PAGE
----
Fear is a driving force for much of human behavior. Studies show that most people will do more to avoid pain than they will to gain pleasure. Pain is a significant component of decision-making. Learning to overcome fear has numerous advantages and makes life more fulfilling. Imagine making a decision based on achieving what you desire rather than avoiding what you fear.
Consider some of the common fears that drive us:
- Fear of failure
- Fear of embarrassment
- Fear of rejection
- Fear of physical harm
- Fear of death
- Fear of public speaking
- Fear of financial challenges
- Fear of losing a job
- Fear of losing a loved one
- Fear of being alone
- Fear of letting others down
Our fears control our behavior. If there’s something you want to do, but don’t, fear is likely the cause. Mediocrity is one of the primary symptoms of a life directed by fear. How much does fear drive your decisions? If you’re being honest with yourself, fear is a significant part of your life.
Fear leads to less than optimal decisions and outcomes. When choices are made that accommodate fears, the best solution isn’t utilized.
When we avoid fear, our self-esteem takes a hit, too. We know what we should do, but we’re not quite “brave” enough to make it happen.
Fortunately, dealing with fear is a skill. Sure, some people are naturally more fear resistant than others, just as some people can naturally jump higher than others. But you can learn to feel less fear and learn to act despite fear.
Fear and the response to fear become habits over time. You can create new habits to bypass the fear response. New habits can also be developed to grow your courage.
“Don’t let fear or insecurity stop you from trying new things. Believe in yourself. Do what you love. And most importantly, be kind to others, even if you don’t like them.” – Stacy London
Table Of Contents
What Are Fears?
For our purposes, let’s define fear as an uncomfortable feeling that inhibits your desire to do something.
Like all emotions, fear only exists within your body. It’s a self-generated discomfort. That physical discomfort encourages you to avoid the person, thing, or situation that triggers that uncomfortable feeling.
How do you experience fear?
Some common fear symptoms include:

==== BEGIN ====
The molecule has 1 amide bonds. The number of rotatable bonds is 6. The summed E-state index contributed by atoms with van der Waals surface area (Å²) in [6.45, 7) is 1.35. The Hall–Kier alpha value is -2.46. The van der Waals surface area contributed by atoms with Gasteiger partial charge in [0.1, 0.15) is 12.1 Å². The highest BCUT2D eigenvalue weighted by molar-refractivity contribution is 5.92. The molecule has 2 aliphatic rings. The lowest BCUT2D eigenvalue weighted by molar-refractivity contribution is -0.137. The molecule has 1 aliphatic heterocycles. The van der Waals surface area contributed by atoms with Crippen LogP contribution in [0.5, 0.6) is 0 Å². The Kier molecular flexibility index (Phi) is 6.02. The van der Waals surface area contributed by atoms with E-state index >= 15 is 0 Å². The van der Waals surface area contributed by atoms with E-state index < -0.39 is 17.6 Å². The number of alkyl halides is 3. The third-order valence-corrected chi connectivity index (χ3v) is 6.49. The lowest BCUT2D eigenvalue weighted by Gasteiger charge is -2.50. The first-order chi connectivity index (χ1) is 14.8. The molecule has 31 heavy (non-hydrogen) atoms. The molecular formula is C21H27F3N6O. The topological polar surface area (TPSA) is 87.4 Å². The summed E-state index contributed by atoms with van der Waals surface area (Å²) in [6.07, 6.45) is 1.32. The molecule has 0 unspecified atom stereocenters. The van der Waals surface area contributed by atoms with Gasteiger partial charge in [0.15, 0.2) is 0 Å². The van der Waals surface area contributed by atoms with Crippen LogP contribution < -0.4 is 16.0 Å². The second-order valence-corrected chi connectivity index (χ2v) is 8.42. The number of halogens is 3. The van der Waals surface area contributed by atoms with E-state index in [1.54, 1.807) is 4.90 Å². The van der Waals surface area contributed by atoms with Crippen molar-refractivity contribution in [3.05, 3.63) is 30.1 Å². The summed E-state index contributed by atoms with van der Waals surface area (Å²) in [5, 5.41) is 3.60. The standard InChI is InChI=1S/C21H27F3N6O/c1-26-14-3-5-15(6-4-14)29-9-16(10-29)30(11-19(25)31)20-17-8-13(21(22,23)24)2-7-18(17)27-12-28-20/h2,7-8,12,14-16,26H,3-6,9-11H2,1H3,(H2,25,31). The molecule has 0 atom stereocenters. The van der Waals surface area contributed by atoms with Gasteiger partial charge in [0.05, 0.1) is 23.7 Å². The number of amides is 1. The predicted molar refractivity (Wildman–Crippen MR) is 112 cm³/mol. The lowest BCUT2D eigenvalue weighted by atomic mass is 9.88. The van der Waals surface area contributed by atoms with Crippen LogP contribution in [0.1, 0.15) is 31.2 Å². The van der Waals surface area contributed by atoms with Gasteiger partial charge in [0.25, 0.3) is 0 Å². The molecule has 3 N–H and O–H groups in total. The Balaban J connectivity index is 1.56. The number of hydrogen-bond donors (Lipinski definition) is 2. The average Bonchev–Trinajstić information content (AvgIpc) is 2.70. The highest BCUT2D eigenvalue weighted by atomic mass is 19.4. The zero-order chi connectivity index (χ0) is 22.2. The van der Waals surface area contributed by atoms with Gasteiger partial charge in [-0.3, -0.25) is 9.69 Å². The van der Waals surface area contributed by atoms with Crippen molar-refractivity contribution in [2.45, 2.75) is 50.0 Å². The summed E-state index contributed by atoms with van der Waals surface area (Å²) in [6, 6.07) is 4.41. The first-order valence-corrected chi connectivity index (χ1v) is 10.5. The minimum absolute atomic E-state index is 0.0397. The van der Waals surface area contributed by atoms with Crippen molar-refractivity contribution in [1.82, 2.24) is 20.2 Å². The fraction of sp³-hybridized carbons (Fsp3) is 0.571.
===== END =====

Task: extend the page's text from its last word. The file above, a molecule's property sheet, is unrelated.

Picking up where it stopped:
- Queasy feeling in stomach
- Rapid heartbeat
- Sweaty palms
- Shaky hands
- Hot flashes or chills
- Tightness in chest
These are all responses designed to keep you safe from a perceived danger. Unfortunately, most fear responses are misguided. There isn’t a whole lot to fear in modern society compared to 10,000 years ago.
We have access to food, shelter, clothing, and few threats of violence. Nearly anyone with a job can be quite self-sufficient in any first-world country.
This hasn’t always been the case.
“Remember your dreams and fight for them. You must know what you want from life. There is just one thing that makes your dream become impossible: the fear of failure.” – Paulo Coelho
How Are Fears Formed?
Some fears are natural. It’s been suggested that there are only two fears that are instilled at birth: the fear of losing your balance and the fear of loud noises.
A few fears may be a part of our evolution.
For example, it’s believed that the fear that most men feel when approaching a potential mate is an evolved fear. If you approached the wrong female thousands of years ago, you might take a rock to the head from another tribe.
Men that were naturally fearful of approaching women survived, while those that threw caution to the wind were eventually removed from existence!
The fear of rejection may have also evolved. While we can take care of ourselves in most situations today, the same wasn’t true long ago. If you weren’t part of a tribe, you were doomed. Rejection by the group meant almost certain death. Now it just means you might have to spend the night watching Netflix by yourself.
While a baby might be startled from a loud noise, he isn’t the least bit alarmed by a tiger, heights, snakes, spiders, or crowds. These fears are learned. Babies don’t fear rejection or humiliation. These are learned, too.
Fears are developed through negative experiences. Perhaps you tried playing softball as a child and blew an easy out to first. Your teammates yelled at you, and now the thought of playing softball again makes you feel a little queasy.
These experiences are often imagined. For example, you might be afraid of heights because you’ve imagined yourself slipping and falling off the edge of a building. Or maybe you’re afraid of reaching out to others because you repeatedly imagine rejection and the resulting emotional pain.
Your negative experiences create your fears. It doesn’t matter whether those experiences actually happened, or whether you created them in your mind.
Fear Creates Challenges
Aristotle believed that courage was the greatest of all human virtues. Courage makes all the other virtues possible. Fears make life more challenging because you avoid doing those things that can make your life better.
Fear can impact your life in a variety of ways:
- Prevent you from pursuing a promotion
- Prevent you from meeting the partner of your dreams
- Stop you from getting on a plane and visiting new places
- Make you avoid social situations
- Keep you from trying certain careers